With a growing population of children across the country, some parents and teachers are concerned about how their students will be exposed to sexually-explicit content on the internet.
The topic of online sexual content has come up several times in recent weeks.
In June, a Georgia school district passed a law banning the sale of porn online.
Last week, the US Department of Education’s Office of Civil Rights warned parents that their children could be exposed by sharing inappropriate content on social media platforms.
And on Tuesday, the House Education Committee announced it was considering new legislation that would allow schools to censor students’ social media accounts, which could include their accounts for pictures of themselves.
According to an online survey conducted by the Pew Research Center, nearly half of parents surveyed in June and July said they had received at least one letter from school officials, including one about inappropriate content in their children’s school.
The survey also found that more than two-thirds of parents reported that they had heard from a school about inappropriate posts on social networks, and that more parents were concerned about their children seeing inappropriate material on their school’s Facebook and Twitter pages than with their own.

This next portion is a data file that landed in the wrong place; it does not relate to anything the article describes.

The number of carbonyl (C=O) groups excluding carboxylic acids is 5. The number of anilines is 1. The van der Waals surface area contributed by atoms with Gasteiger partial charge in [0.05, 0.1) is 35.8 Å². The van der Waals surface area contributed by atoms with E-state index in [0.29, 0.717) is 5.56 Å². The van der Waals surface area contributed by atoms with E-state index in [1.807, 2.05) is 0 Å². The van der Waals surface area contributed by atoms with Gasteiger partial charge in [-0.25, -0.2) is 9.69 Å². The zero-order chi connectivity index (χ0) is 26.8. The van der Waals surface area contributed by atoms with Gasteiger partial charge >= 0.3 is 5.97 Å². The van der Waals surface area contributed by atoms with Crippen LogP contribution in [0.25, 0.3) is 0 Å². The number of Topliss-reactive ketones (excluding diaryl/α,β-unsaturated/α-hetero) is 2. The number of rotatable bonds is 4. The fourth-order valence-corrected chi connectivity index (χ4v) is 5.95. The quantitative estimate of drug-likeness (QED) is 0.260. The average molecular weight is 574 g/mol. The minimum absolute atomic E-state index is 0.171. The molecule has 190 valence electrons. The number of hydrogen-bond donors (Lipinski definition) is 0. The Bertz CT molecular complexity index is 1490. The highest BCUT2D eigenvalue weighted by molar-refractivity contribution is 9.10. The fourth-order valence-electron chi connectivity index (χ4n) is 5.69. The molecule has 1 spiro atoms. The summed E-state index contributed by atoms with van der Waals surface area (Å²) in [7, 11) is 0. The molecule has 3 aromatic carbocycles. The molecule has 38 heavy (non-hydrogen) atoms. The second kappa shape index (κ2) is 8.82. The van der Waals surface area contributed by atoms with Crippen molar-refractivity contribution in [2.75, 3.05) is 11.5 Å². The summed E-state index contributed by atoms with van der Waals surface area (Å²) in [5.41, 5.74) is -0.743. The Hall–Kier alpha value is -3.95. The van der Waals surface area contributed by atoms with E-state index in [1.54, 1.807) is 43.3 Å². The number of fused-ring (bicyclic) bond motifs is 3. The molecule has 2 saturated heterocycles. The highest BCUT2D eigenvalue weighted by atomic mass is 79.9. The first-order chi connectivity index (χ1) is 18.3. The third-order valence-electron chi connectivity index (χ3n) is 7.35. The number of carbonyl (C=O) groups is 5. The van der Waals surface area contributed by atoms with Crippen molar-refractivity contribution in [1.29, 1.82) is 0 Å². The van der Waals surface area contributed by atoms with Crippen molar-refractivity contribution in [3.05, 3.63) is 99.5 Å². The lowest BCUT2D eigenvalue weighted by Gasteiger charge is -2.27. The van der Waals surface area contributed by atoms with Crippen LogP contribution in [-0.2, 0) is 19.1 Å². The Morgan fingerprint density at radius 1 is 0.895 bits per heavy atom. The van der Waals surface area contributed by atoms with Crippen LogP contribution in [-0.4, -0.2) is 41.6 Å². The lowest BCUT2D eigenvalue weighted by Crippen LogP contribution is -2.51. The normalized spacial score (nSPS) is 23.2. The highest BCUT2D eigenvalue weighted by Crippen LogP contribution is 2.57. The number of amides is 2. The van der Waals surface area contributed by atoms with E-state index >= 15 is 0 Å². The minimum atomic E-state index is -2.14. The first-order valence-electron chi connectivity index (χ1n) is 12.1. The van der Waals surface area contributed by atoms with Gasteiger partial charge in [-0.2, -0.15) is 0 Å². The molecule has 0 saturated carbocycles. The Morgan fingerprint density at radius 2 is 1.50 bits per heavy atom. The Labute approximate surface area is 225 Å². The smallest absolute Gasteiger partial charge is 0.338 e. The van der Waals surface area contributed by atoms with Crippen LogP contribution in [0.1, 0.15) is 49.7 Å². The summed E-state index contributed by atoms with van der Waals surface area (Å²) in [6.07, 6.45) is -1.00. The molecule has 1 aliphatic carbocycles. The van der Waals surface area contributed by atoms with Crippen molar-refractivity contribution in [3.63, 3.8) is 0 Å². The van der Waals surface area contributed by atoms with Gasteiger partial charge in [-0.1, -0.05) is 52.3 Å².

Parents also reported a spike in the number of complaints about inappropriate material appearing on the school’s website.
And in the weeks following the June letter from the school district, several school districts reported having to take action.
In the weeks after the letter, some schools began removing inappropriate content from their websites and social media sites, including Twitter, YouTube, and Facebook.
In May, the school system in California removed material from its website that it deemed offensive.
But parents have been pushing back.
Some parents say they are worried about the risk of sexual abuse from the content they receive.
And they are taking action.
Theresa Waddell, a parent in South Carolina, said her 14-year-old son, who is attending Springfield Public Schools in southern South Carolina and is an honors student, was asked by a teacher to delete an online message from the social media platform.
The teacher said he would take a look at it.
Waddell said she received a letter in June that her son had violated a school policy and had to take steps to make sure the content did not appear on his social media account.
Waddel said she sent the letter to the school and it was approved.
Wasson Waddelle, who said her son attends Springfield High School in South Dakota, said the district told her that the teacher’s concerns were legitimate.
“He said there was no problem with it, that it was all good, and then they did take it down,” Waddells son, Thomas Waddella, told ABC News.
Walden, who has a 7-year old son at Springfield, said she was concerned about the potential consequences for her son.
“I’m not sure what he would be doing now,” Walden said.
Wadell said the school had taken steps to ensure that students who were being asked to delete the content were not allowed to use the school computer, including using encryption to keep the messages private.
“It would be very bad if I was to have my kid’s school computer stolen by some cybercriminal,” Waldell said.